According to Swedish Defense Minister Peter Hultqvist, the expanded Nordic-Baltic CWCP program will use processes, techniques and strategies already in place, or under development, by national military and law enforcement cyber centers.

"Cyber defense cooperation will be about the Nordic and Baltic militaries sharing information and practices, training and learning from one another while building a combined capacity," Hultqvist said.

The CWCP's goal of building combined capacity will involve serial training programs and exercises to share information and test new and evolving cyber attack scenarios and defense technologies.

Initially, one of the primary training areas will be to develop CERTs within the framework of dedicated military run cyberwarfare units. Building training between CERTs from participating Nordic and Baltic countries will aim to develop a comparable standard across all core cyberwarfare defensive and offensive functions.

"For this area of Nordic-Baltic cooperation to work we will need strong and clear cyberwarfare policies at a national level, also in Finland. We need the ability to wage cyberwarfare as an alternative to conventional armed conflict response. Joint training and exercises will be critical to success," said Carl Haglund, Finland's defense minister.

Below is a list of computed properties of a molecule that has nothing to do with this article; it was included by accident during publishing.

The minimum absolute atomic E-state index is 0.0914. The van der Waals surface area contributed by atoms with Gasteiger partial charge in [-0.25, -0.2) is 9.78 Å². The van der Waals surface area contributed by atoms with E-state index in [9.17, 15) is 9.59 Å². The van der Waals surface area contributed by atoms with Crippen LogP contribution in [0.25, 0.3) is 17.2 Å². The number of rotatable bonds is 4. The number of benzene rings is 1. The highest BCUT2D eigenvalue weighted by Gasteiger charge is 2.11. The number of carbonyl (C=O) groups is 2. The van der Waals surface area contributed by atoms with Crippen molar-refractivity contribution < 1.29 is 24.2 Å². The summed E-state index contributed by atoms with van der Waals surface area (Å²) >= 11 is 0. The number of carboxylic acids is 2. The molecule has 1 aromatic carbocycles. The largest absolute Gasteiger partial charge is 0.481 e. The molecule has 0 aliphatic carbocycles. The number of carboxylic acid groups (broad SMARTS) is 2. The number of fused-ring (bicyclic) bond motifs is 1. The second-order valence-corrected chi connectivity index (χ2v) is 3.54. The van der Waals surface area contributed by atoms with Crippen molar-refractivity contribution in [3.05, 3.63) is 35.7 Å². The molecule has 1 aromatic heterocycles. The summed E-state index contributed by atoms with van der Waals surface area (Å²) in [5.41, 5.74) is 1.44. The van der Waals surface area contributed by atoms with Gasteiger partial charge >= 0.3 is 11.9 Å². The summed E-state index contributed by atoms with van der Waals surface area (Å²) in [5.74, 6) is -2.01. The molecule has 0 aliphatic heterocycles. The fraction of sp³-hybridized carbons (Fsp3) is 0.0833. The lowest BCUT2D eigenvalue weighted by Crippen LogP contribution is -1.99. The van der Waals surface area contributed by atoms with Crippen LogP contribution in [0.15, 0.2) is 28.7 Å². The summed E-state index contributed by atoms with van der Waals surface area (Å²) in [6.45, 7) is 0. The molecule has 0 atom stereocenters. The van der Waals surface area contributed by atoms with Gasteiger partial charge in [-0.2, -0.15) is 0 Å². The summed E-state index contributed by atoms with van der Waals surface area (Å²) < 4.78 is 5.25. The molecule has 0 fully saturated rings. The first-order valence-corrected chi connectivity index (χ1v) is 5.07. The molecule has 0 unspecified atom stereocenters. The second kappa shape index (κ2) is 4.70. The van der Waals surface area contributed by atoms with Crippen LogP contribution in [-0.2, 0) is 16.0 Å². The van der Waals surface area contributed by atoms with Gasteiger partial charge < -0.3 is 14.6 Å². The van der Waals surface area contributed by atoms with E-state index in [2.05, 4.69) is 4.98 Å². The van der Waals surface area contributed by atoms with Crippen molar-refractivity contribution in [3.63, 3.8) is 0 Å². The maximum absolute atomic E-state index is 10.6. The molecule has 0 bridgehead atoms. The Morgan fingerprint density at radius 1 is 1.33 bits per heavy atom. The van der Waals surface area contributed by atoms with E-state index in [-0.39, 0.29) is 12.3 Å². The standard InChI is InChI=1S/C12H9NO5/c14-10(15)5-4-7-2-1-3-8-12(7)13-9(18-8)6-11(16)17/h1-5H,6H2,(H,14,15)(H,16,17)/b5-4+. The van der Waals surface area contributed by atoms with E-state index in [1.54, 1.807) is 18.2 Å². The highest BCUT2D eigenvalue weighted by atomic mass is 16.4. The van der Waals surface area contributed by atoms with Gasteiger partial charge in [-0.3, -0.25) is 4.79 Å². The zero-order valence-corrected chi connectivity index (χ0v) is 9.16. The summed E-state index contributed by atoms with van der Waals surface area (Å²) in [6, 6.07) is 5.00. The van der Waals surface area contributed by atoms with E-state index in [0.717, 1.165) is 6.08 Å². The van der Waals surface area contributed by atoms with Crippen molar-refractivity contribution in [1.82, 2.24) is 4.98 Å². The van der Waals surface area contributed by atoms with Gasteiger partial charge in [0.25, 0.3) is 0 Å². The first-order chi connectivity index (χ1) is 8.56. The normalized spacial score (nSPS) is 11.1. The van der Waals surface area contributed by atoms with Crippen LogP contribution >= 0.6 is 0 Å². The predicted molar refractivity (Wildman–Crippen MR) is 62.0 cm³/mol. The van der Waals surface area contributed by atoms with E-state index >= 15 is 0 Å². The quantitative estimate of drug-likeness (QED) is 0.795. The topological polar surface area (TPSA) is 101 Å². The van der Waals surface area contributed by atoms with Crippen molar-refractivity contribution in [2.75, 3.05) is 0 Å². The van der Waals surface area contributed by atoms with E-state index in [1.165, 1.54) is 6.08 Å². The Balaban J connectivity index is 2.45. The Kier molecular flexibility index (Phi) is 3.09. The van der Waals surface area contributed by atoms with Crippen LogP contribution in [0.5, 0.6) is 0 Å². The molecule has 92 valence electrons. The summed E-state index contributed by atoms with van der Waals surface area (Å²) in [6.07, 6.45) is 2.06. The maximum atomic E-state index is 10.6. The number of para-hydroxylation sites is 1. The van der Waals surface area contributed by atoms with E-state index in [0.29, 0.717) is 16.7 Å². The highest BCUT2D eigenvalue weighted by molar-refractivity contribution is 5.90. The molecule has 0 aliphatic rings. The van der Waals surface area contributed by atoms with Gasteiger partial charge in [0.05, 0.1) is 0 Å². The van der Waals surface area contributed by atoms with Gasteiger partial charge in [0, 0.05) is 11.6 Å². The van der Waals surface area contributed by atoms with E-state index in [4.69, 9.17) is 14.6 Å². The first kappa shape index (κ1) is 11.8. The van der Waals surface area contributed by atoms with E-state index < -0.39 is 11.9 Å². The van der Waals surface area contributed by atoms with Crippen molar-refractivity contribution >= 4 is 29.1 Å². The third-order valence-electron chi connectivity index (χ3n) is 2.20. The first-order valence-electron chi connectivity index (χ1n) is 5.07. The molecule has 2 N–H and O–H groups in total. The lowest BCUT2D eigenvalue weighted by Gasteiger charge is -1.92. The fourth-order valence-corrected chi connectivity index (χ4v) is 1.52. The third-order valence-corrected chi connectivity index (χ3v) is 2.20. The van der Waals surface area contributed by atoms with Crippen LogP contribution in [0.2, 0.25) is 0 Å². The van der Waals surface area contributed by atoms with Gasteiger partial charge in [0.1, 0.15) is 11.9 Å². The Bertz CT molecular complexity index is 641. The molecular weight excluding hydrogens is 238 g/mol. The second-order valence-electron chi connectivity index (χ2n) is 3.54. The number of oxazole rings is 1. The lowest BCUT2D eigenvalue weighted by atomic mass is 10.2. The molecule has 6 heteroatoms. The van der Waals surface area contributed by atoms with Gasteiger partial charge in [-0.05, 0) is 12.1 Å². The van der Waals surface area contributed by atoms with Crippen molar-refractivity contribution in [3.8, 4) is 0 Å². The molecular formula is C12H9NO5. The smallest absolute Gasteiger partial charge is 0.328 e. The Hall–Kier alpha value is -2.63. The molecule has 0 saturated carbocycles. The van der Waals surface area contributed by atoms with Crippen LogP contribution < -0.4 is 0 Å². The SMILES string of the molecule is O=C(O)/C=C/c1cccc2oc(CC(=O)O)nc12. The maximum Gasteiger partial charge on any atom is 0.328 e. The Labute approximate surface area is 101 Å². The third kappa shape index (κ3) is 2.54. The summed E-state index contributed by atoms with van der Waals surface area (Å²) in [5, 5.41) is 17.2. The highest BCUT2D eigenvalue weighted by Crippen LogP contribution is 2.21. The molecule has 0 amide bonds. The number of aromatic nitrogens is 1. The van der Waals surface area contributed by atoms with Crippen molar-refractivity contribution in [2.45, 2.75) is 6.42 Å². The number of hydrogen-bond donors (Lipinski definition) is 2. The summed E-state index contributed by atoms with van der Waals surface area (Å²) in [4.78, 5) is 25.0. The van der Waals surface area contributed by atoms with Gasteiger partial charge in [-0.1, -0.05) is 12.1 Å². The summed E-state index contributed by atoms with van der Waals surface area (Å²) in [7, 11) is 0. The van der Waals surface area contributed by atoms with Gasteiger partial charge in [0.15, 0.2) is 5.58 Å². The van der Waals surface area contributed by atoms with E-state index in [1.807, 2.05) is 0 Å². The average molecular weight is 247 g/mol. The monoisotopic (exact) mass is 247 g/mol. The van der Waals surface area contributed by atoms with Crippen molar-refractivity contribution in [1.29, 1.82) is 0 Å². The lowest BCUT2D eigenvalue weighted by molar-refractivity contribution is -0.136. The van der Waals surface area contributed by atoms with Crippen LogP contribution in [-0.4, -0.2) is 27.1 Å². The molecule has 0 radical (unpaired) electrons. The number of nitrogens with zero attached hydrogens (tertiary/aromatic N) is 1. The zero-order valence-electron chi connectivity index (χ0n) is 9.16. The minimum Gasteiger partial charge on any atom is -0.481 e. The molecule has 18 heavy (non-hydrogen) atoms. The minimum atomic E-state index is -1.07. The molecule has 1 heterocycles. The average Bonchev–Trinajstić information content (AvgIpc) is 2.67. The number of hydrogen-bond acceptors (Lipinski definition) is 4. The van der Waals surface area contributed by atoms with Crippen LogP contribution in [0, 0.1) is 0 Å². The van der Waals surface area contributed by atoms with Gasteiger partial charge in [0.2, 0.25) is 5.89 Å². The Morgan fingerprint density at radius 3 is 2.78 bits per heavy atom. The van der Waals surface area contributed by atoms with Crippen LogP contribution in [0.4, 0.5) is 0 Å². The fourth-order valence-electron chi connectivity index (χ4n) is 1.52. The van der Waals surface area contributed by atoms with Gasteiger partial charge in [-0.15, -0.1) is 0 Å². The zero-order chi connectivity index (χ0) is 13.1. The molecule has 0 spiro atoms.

Future CWCP training programs will use or test new processes and technologies emanating from national centers, including capacities that give national cyber defense units the ability to launch cyber attacks against hostile "intruder enemies."

The training and exercises around the CWCP's future offensive warfare operations will not happen before legislative changes are enacted in all Nordic and Baltic states that recognize cyberwarfare attacks as a significant threat to national sovereignty and critical infrastructure.

"Having a cyberwarfare capability gives countries options to target enemies other than direct armed force," said Haglund.

"A cyber attack needs to be viewed in the same manner as a conventional military operation," said Anders Henriksen, an international law expert at the University of Copenhagen. "This means it would require the approval of national parliaments. After all, when a country goes to war it is parliament that declares war and the military that carries out the instruction."

The CWCP's training and exercises will in part be structured on Denmark's experience in fending off cyber attacks in 2012 against both government departments and private Danish defense companies connected to the F-35 program.

Since the 2012 attacks, the Danish Defense Intelligence Service has been steadily building its capability to a level where Denmark's Cyber Defense Unit (CDU) will be able to conduct offensive operations against either foreign states, criminals or organizations in cyberspace.